Introduction to Cut-Off Wheels for Dremel
Dremel tools are primarily rotary implements that serve various uses and purposes. These include carving, engraving, sharpening, grinding, cleaning, and more. Dremel does have a slew of other products, including glue guns, power screwdrivers, and many others, that you can find on their website.
The purpose of a cut-off wheel (alternately known as a cutting wheel) for a Dremel rotary tool is to make the process of cutting bolts or screws easy or make slots in these materials that are stripped or rusted, to remove them with a screwdriver. They allow you to slice and cut metal – even hardened steel.
Choosing the Right Cut-Off Wheel for Your Dremel
There are several different types of cutoff wheels. We describe their differences below.
Thin vs. Thick
Thin cut-off wheels have, as you might expect, thinner blades. Thinner blades are advantageous for cutting because they incise the metal with more fine-tuned precision. Thicker blades have more overall “brute strength,” but can be less precise.
Abrasive vs. Diamond
An abrasive cutting wheel is also known as a fiber or a bonded cutting wheel with metal fibers all over it for rougher jobs. You can use different grain materials for these metallic, fibrous wheels.
Diamond cutting wheels are metal coated with diamonds. As you can imagine, diamonds slice through the material with an alarming degree of sharpness and precision, which is why they work well for finer jobs.
Factors to Consider when Selecting a Cutting Wheel
You need to take stock of several key considerations before selecting the proper cutting wheel for its job.
Firstly, it’s essential to consider the material the wheel will be cutting. Abrasive cutting wheels work best for metal pipes, rods, and sheets. Diamond cutting works best for jobs where you wouldn’t want to produce much dust, which is relevant if the work conditions require less dust to be present in the workplace.
Diamond-cutting wheels will also work better with finer jobs requiring more precision. For steel materials, a ceramic cutting wheel might even do the job best. These are high-tensile and extra-sharp, which are highly conducive to cutting harder steel.
In terms of thin vs. thick cutting wheels, thinner wheels will remove a less material than thick ones, so it’s best to choose the thinnest possible wheel for the job.
Using Your Cutting Wheel Properly
With instruments as sharp as these, you must heed safety precautions to avoid injuring yourself or polluting the work environment with toxins or small particulate matter that can harm others.
It is essential that you wear safety glasses with goggles and a face shield. It’s also highly advisable to wear a dust mask and gloves.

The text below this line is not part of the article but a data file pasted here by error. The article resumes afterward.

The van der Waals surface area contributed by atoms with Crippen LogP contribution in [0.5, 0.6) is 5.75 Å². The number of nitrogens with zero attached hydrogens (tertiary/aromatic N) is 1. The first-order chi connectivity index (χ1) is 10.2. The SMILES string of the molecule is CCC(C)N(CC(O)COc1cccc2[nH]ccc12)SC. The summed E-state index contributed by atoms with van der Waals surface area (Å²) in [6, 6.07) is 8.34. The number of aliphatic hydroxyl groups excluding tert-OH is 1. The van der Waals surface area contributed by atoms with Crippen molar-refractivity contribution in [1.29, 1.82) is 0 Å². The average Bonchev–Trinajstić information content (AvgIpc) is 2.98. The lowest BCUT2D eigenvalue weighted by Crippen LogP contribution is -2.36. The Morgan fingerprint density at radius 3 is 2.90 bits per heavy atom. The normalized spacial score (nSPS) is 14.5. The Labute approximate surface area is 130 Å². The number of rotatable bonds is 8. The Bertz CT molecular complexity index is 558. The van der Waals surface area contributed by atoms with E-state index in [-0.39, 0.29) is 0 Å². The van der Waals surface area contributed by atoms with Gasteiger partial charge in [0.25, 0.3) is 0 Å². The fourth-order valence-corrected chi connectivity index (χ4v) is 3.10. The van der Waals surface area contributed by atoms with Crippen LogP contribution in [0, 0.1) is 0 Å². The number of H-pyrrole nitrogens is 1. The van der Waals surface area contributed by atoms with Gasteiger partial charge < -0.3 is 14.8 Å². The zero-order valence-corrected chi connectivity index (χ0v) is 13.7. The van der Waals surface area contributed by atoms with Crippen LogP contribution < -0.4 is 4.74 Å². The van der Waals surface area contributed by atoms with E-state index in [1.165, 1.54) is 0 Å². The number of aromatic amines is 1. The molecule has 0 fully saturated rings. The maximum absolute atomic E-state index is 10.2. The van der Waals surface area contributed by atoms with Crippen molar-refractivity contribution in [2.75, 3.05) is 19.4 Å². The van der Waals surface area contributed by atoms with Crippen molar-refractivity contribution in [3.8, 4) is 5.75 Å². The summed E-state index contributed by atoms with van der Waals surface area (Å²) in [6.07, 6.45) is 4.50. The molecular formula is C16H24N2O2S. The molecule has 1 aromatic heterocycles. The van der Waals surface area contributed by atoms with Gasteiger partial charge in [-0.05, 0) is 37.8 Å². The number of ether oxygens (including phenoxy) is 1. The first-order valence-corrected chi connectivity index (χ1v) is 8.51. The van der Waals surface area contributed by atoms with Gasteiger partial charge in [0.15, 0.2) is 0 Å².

In terms of best practices for using cutting wheels, we recommend the following:
- Do a safety check of the wheel before starting the job to make sure it is in good working order.
- Check the maximum operating speed and whether the cutting disc is the right size for your power tool.
- Ensure that the cutting wheel is appropriate for the material you’ll be cutting.
- Make sure portable cutting wheels are mounted on grinders with the right guards and flanges.
- Conduct a test run.
- Make sure the workplace is conducive to and safe for the job.
- Position the wheel guard between the operator and the cutting wheel.
- When you’re ready for the job, maintain a 90-degree angle. Use moderation and consistency when feeding material to the wheel.
- Keep everything on your person clear of the wheel while it is cutting.
- Check to make sure particulate matter isn’t spewing all over the place.
- Maintain a vigilant awareness of your surroundings to protect yourself and others.
- Follow all additional OSHA standard safety precautions.
To properly maintain cutting wheels, you can dress your wheel, handle and store them with care, and clean them.
What is the maximum RPM for an operant Dremel cutting wheel?
The maximum operating speed is 15,000 RPM. It is advisable to start with a lower RPM and work up to a faster speed without exceeding the maximum cutting speed. Keep the rotations between 10,000 and 15,000 RPMs.
How long does a cutting wheel last?
Use your cutting wheel within two years of its purchase. When the wheel gets too small to safely and effectively make the cut, it should be replaced.
Can I use a cutting wheel to cut metal?
Yes, absolutely. These tools are designed to cut through metal quickly and precisely. You can use them with metals such as copper, aluminum, and cast iron. They can also be used to make small cuts in plastic and brick.